Joe Devlin, Sacramento’s first chief of cannabis policy and enforcement chats about what can be expected in the near future for legal cannabis in Sacramento.
Pot may be on its way to beating pop.
The U.S. legal cannabis industry is expected to reach $75 billion in sales by 2030, according to research firm Cowen & Co. That’s almost as large as the North American carbonated soft drink market in 2017.
California rang in the new year with a newly legal product: cannabis.
Is marijuana going to be a game-changer for Sacramento real estate?
With California voters approving Proposition 64 in November, government officials, elected representatives and entrepreneurs are grappling with how legal cannabis can contribute economically to our region. Proponents say major potential exists in commerce, agriculture, medical research and other areas — if we get this right.
Twenty years after approving medical marijuana, Californians come 2018 will be able to consume it for recreational purposes, too, and the localities that have reaped the most from legal cannabis sales may be best positioned for what could be a billion-dollar windfall.
Elections matter. The people have spoken. And marijuana — more appropriately known by the less pejorative label, cannabis — is now legal for adults in eight states, including California, and for those with medical needs in 28 states. That means the majority of Americans now live in states where cannabis is legal in some form.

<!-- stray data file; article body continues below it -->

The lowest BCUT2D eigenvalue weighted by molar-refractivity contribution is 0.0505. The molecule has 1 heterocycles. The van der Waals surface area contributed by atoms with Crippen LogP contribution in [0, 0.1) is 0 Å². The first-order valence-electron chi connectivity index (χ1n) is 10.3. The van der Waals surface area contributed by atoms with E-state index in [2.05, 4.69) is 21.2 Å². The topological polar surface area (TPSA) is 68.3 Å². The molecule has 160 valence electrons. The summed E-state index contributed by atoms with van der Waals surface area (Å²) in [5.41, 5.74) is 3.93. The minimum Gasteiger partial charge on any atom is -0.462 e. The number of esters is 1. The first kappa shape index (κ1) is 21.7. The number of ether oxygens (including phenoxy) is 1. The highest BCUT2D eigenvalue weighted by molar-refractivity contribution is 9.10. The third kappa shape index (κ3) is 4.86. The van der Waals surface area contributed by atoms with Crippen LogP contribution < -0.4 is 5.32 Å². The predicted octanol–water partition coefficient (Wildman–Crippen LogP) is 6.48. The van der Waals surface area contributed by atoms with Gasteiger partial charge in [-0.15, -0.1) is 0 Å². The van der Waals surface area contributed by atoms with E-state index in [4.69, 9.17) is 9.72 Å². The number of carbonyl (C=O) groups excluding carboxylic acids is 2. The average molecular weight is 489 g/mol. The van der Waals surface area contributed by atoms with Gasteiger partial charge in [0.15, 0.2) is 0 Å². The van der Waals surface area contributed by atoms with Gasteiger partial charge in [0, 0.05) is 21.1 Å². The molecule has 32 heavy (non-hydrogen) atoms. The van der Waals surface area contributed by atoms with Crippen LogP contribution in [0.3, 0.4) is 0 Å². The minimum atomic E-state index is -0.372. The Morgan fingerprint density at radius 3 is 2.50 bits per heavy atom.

One of the biggest challenges facing California “pot czar” Lori Ajax in developing the first statewide regulations for medical marijuana might simply be getting folks to grasp what she and her team are and are not doing.
There is an old jest that says the fastest way for a business to run off its customers is to adhere to the motto, “In God we trust; all others must pay cash.” But for Kimberly Cargile, director of the East Sacramento medical marijuana dispensary, A Therapeutic Alternative, cash and carry is her only option. And it really is no laughing matter.
Sacramento City Council has outlawed outdoor cultivation by legal cannabis patients, citing public safety and smell concerns. Now, added to this ban is the classification of cannabis cultivation as wasted water: Patients are no longer allowed to water legal, indoor plants, yet there is no penalty on those growing equally-legal crops hydroponically indoors, like tomatoes or herbs. What legal right does the council have to single out this particular crop when cultivated in accordance with local and state laws?